Search This Blog

Thursday, January 10, 2013

Web Services chatter... $AAPL

"When Maps for iOS fails, the iPhone fails with it."

This line best sums up the perception of the elevated negative chatter related to Apple.  Suffice it to say, when Apple Map was introduced, the fever pitch emotional chatter simply took off.  

The chatter is gaining traction again, with analysts highlighting the the poor web services as a correlation to the stock's decline.

Looking at a chart overlaying GOOG and AAPL, one is inclined to see an interesting correlation. The rise of a web services company vs one that is perceived to lack it. (The chart is of Google, and the red line is AAPL.)

Web Services, with all its vague meaning, is a weak spot for Apple. Fortunately for Apple, the weak spot from a financial perspective is not detrimental, and will not be for the next few years. Simply because their current strategy of 'great hardware merged with great operating-system software, and an easily accessible third party ecosystem' dwarfs whatever revenue they will ever make from Web Services. 

Web Services differentiates a product.  Currently, for Apple, it adds intangible value to the iPhone.  (Web Services drives revenue for Google because Google depends on the advertisements from its Web Services.)  Phone users want a service that works. Users want to use Google Drive or Drop Box to store files and access them anywhere.  Again, there is no monetary value for Google or Drop Box, as the vast majority of users are free users. 

So the lack of a service that currently adds no tangible value to a company is the cause for about a $100BILLION loss in market capitalization.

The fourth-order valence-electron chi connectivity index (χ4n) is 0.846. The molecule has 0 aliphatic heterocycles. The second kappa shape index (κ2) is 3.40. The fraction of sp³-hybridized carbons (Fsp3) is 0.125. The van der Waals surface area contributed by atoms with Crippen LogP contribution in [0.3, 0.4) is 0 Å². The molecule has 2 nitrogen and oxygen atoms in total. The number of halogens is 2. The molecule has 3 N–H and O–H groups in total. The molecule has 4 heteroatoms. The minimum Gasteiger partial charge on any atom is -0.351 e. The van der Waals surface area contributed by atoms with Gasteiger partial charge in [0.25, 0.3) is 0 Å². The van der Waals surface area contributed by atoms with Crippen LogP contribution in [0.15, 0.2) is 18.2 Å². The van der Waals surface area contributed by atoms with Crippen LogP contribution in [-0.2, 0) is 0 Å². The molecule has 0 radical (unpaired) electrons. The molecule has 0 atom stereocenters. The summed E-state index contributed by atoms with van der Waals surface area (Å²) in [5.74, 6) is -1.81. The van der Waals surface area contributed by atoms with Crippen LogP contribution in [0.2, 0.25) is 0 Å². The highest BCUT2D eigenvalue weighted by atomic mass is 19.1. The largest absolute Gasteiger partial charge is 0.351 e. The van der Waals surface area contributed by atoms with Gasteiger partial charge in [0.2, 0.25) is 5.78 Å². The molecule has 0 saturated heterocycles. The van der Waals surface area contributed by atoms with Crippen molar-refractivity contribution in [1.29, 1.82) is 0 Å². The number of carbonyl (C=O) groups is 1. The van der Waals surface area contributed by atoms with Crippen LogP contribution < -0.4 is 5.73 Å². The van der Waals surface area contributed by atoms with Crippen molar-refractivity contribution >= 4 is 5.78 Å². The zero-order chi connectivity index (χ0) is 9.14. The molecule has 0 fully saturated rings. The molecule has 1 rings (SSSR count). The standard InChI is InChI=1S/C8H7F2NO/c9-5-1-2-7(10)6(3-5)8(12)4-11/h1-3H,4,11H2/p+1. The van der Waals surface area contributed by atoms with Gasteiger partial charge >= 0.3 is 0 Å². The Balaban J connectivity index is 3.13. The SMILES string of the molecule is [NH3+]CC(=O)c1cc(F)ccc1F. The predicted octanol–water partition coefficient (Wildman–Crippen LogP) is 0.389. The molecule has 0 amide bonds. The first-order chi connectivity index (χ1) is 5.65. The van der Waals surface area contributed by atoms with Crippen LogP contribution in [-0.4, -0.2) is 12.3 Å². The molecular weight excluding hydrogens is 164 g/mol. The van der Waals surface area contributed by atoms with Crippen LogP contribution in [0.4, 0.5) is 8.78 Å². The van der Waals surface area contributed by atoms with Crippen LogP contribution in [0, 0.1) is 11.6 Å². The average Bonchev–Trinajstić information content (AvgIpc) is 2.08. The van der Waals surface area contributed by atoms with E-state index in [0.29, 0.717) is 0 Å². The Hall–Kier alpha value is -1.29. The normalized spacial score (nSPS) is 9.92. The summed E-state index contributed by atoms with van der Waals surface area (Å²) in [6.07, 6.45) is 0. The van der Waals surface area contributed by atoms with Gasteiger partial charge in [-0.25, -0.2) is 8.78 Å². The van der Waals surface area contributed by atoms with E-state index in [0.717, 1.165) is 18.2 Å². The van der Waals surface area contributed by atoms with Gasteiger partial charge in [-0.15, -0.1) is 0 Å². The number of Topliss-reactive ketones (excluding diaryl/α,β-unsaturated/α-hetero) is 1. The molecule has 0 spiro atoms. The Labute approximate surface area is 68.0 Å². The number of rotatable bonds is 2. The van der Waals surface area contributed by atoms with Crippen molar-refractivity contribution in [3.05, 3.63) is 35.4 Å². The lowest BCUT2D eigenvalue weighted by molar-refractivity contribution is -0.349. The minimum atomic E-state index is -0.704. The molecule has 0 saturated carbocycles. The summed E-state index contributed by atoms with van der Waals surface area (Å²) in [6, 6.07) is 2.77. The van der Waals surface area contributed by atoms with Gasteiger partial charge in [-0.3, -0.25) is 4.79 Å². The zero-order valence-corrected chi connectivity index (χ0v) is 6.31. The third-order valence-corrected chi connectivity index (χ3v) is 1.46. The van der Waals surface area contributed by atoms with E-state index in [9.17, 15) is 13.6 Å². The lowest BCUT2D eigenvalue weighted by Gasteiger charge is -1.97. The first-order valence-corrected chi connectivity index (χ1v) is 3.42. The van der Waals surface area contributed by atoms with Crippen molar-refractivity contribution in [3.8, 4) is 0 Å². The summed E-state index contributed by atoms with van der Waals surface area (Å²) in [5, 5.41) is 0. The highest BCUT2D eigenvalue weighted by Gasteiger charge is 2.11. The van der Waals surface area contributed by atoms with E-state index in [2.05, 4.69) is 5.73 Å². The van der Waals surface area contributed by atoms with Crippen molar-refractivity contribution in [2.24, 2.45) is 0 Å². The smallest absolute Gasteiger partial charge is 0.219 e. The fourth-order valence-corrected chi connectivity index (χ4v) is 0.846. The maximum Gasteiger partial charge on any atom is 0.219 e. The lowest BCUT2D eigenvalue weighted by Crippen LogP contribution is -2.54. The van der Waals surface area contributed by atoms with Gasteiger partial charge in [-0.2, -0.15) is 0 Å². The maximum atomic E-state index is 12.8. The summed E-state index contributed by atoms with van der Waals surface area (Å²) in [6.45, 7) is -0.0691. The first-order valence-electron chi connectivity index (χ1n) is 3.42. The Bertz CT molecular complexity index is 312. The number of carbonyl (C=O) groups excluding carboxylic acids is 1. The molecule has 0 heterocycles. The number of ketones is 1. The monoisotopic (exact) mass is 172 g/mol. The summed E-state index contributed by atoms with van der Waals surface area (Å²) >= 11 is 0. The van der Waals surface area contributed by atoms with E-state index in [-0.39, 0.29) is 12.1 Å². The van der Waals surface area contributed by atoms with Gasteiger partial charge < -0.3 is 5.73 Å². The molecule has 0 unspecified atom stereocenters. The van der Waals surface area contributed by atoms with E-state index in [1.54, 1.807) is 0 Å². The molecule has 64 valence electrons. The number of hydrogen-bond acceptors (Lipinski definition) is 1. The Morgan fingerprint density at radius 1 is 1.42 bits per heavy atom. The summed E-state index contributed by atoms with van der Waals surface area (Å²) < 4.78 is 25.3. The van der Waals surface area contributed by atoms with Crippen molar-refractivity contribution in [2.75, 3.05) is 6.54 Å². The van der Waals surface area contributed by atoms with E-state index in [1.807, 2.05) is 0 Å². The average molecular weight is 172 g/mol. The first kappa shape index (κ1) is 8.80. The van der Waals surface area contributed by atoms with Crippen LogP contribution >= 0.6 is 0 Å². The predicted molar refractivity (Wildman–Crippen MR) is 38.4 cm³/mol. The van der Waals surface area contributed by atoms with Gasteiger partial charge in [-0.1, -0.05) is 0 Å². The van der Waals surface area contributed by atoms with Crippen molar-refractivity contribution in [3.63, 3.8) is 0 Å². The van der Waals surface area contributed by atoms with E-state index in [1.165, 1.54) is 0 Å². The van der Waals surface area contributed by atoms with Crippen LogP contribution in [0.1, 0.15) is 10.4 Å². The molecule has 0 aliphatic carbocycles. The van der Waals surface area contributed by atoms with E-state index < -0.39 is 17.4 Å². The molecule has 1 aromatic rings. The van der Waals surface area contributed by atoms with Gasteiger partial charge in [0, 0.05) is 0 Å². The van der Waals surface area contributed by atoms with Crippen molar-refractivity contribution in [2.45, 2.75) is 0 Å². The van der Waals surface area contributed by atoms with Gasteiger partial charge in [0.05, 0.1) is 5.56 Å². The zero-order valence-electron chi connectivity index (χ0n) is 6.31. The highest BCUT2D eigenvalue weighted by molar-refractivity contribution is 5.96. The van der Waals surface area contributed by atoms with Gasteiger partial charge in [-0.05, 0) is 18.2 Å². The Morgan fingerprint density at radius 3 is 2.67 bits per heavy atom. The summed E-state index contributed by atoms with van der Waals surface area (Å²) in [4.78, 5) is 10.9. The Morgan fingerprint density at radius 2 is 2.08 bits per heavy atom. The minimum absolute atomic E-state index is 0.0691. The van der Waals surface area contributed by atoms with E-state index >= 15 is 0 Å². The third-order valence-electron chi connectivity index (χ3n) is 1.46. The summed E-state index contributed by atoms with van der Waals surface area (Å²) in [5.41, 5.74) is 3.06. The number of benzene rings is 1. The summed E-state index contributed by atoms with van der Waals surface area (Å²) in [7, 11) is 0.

I am very critical of all companies I trade, and I completely agree in that Apple needs to improve their Web Services, but the fundamentals do not make sense with the perception.

Many want to point out Apple's attempts and failures at the web (ie Ping, MobileMe etc), but those very critics are forgetting Google's strategy in Web Services.  The level of failures at Google are monumental. They were and are willing to try and fail, vs never trying at all. (Thats a good thing.)  

Despite letting pesky facts get in the way of a nice argument, Apple is moving to improve services. Case in point:

1. iTunes 11 - critically haled as a vast improvement. Obviously more can be done to improve it, but its a very good step in the right direction. (Although, achieving 40Billion downloads and the highest level of revenue for developers, and has been doing so prior to the version 11 upgrade, is pretty impressive.  At least to me.)

2. Apple Maps - It was crapy at first, but it has improved.  And Apple is actively improving it with Eddy Cue.  Despite this, I did not find it to be a $100billion dollar mistake. In fact, I thought it to add value.  It did not hurt sales of the iPhone, as current data suggest, and it forced Google's hand to produce a Map App with navigation, that is by all accounts kick-ass. (Although I find myself using Apple Maps more now. The constant request to login to Google Maps frustrates me.)

Apple's mere attempt at web services upped the ante, and forced a better user experience on the user. (IMO, whether the improved experience on the iPhone comes from Apple or a competitor is irrelevant.) 

All-in-all, I think the web services argument is a bullshit one from a fundamental perspective. But the chart above supports the perceived trading dynamic. 

The one area of "web services" I really would like to see Apple improve, is the developer interaction in iCloud.   

As for this being the battle ground, that may be true. But the Maps fiasco also taught us that competitors will come back stronger, and make the user experience better.  So long as Apple can continue to drive the best experience on their device is the paramount issue.

(The irony is that blogger, a google cloud web service, is acting up and not letting me save or publish the post. Brilliant.)

No comments:

Post a Comment